125-pound pit bull who killed Pam Robb was featured in two online videos
OAKLAND PARK, Florida––Gladys, the supersized star rescue pit bull at the Rescue House One shelter operated by 100+ Abandoned Dogs of Everglades Florida in Oakland Park, Florida, on the morning of February 17, 2022 killed volunteer Pamela W. Robb, 71, of Fort Lauderdale, and seriously injured another volunteer identified by other volunteers on social media as Jan Halas Stenger, 51, of Orange Park.
While Gladys could have been visually identified as a Cane Corso, a pit bull/mastiff mix variant, she was usually called a pit bull or pit mix by 100+ Abandoned Dogs of Everglades Florida personnel before Pam Robb was killed.
(See also Cane Corso: A pit bull by any other name.)
The fatal attack could scarcely have come at a worse time for Miami Coalition Against Breed Specific Legislation founder Dahlia Canes.
Canes, after many failed attempts to repeal the Miami-Dade ban on possession of pit bulls, is now stumping for Florida Senate Bill 614, which would repeal breed-specific ordinances throughout the state.
Miami-Dade Animal Services chief of shelter operations and enforcement Kathleen Labrada, meanwhile, has consistently failed to enforce the county pit bull ban as written.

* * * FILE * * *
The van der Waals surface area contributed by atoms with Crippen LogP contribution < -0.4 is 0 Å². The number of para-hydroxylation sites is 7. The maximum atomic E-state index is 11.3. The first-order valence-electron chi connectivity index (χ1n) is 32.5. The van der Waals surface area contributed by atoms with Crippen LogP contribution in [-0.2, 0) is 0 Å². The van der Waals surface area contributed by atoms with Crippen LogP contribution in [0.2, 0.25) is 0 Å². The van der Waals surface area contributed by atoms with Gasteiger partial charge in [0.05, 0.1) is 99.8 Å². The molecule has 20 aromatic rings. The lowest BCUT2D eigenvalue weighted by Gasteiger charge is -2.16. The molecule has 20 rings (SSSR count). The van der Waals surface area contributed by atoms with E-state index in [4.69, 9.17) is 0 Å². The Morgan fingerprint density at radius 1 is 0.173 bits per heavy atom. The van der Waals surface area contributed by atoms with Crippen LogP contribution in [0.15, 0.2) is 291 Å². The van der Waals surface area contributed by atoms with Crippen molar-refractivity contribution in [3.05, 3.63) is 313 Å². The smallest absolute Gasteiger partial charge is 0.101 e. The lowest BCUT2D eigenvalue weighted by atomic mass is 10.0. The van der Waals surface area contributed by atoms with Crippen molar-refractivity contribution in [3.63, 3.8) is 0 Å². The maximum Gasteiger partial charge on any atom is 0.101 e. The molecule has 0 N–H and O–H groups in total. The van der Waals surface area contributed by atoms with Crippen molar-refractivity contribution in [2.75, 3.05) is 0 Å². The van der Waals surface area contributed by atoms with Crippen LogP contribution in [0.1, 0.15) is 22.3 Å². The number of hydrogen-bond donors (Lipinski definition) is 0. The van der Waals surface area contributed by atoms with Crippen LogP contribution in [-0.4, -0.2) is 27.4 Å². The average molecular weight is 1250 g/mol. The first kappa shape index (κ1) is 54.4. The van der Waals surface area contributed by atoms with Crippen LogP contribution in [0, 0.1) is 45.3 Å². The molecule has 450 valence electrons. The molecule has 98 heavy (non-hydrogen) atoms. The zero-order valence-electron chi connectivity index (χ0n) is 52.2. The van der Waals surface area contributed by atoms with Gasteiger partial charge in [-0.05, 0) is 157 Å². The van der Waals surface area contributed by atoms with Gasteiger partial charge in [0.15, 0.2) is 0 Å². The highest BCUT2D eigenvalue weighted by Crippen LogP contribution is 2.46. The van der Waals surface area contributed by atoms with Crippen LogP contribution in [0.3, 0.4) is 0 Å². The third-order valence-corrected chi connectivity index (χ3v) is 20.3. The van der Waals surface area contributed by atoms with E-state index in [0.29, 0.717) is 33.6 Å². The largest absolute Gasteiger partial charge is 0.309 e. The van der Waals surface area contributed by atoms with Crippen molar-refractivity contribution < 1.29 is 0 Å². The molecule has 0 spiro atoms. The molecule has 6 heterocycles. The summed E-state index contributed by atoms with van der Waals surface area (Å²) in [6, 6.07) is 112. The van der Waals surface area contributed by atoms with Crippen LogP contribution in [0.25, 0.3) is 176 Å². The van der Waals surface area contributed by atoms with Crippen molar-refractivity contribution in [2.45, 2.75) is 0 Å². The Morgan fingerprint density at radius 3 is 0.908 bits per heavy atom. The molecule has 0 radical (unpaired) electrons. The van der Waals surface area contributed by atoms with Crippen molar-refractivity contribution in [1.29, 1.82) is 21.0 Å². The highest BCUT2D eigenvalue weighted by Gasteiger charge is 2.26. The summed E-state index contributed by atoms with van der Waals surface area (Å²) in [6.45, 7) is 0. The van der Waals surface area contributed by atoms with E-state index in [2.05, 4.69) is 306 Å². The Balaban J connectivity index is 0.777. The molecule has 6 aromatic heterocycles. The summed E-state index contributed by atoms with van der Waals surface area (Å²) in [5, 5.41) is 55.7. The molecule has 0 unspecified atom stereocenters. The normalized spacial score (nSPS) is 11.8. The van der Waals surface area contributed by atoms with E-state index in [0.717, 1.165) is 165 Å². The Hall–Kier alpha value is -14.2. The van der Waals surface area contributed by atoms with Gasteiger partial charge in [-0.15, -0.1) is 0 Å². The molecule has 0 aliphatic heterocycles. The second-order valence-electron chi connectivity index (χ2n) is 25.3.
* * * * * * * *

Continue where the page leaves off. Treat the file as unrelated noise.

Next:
Non-enforcement of the ban to the letter has contributed to at least four fatalities.
Javon Dade Jr., age four, was killed by his father’s pit bull on August 13, 2014.
Carmen Reigada, 91, was killed on September 22, 2015 by a household pack including a pit bull, a Rhodesian ridgeback, and a Labrador mix.
Nyjah Espinosa was killed by her father’s pit bull on December 20, 2015, days short of her second birthday.
Carolyn Varanese, 84, of Margate, was killed on August 31, 2020 by a pit bull released by Miami-Dade Animal Services to Mastiff Rescue of Florida before being rehomed to the victim’s son, Joseph Varanese, 57.
Originally adopted in 1989, the Miami-Dade pit bull ban was upheld by county voters by a 63% to 37% margin in August 2012.
Gladys “suddenly snapped”
Pam Robb, however, was killed in neighboring Broward County.
“The incident happened shortly before 11 a.m.,” reported Laura Rodriguez and Brian Hamacher of NBC News Miami.